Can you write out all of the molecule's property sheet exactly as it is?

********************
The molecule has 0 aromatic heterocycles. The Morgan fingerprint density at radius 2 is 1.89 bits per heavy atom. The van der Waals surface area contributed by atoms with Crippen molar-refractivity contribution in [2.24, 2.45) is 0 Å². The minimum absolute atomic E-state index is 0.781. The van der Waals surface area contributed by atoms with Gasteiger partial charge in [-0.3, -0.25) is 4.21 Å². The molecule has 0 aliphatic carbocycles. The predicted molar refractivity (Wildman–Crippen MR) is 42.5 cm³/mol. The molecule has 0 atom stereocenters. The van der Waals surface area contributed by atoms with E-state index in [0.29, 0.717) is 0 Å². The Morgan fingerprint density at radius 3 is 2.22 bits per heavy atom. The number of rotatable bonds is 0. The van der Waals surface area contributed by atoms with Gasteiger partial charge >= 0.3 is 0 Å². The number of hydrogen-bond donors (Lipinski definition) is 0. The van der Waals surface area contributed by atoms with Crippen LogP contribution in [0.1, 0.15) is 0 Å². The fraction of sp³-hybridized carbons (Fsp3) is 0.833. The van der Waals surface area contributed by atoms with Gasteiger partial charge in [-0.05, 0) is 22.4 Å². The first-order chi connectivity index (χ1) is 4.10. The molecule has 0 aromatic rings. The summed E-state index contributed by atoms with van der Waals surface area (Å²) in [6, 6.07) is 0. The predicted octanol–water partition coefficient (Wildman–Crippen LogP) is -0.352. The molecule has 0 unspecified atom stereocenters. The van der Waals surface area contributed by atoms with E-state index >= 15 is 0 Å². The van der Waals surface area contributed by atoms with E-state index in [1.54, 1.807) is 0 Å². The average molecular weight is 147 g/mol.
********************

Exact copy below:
The molecule has 0 aromatic heterocycles. The Morgan fingerprint density at radius 2 is 1.89 bits per heavy atom. The van der Waals surface area contributed by atoms with Crippen molar-refractivity contribution in [2.24, 2.45) is 0 Å². The minimum absolute atomic E-state index is 0.781. The van der Waals surface area contributed by atoms with Gasteiger partial charge in [-0.3, -0.25) is 4.21 Å². The molecule has 0 aliphatic carbocycles. The predicted molar refractivity (Wildman–Crippen MR) is 42.5 cm³/mol. The molecule has 0 atom stereocenters. The van der Waals surface area contributed by atoms with E-state index in [0.29, 0.717) is 0 Å². The Morgan fingerprint density at radius 3 is 2.22 bits per heavy atom. The number of rotatable bonds is 0. The van der Waals surface area contributed by atoms with Gasteiger partial charge >= 0.3 is 0 Å². The number of hydrogen-bond donors (Lipinski definition) is 0. The van der Waals surface area contributed by atoms with Crippen LogP contribution in [0.1, 0.15) is 0 Å². The fraction of sp³-hybridized carbons (Fsp3) is 0.833. The van der Waals surface area contributed by atoms with Gasteiger partial charge in [-0.05, 0) is 22.4 Å². The first-order chi connectivity index (χ1) is 4.10. The molecule has 0 aromatic rings. The summed E-state index contributed by atoms with van der Waals surface area (Å²) in [6, 6.07) is 0. The predicted octanol–water partition coefficient (Wildman–Crippen LogP) is -0.352. The molecule has 0 unspecified atom stereocenters. The van der Waals surface area contributed by atoms with E-state index >= 15 is 0 Å². The van der Waals surface area contributed by atoms with E-state index in [1.54, 1.807) is 0 Å². The average molecular weight is 147 g/mol.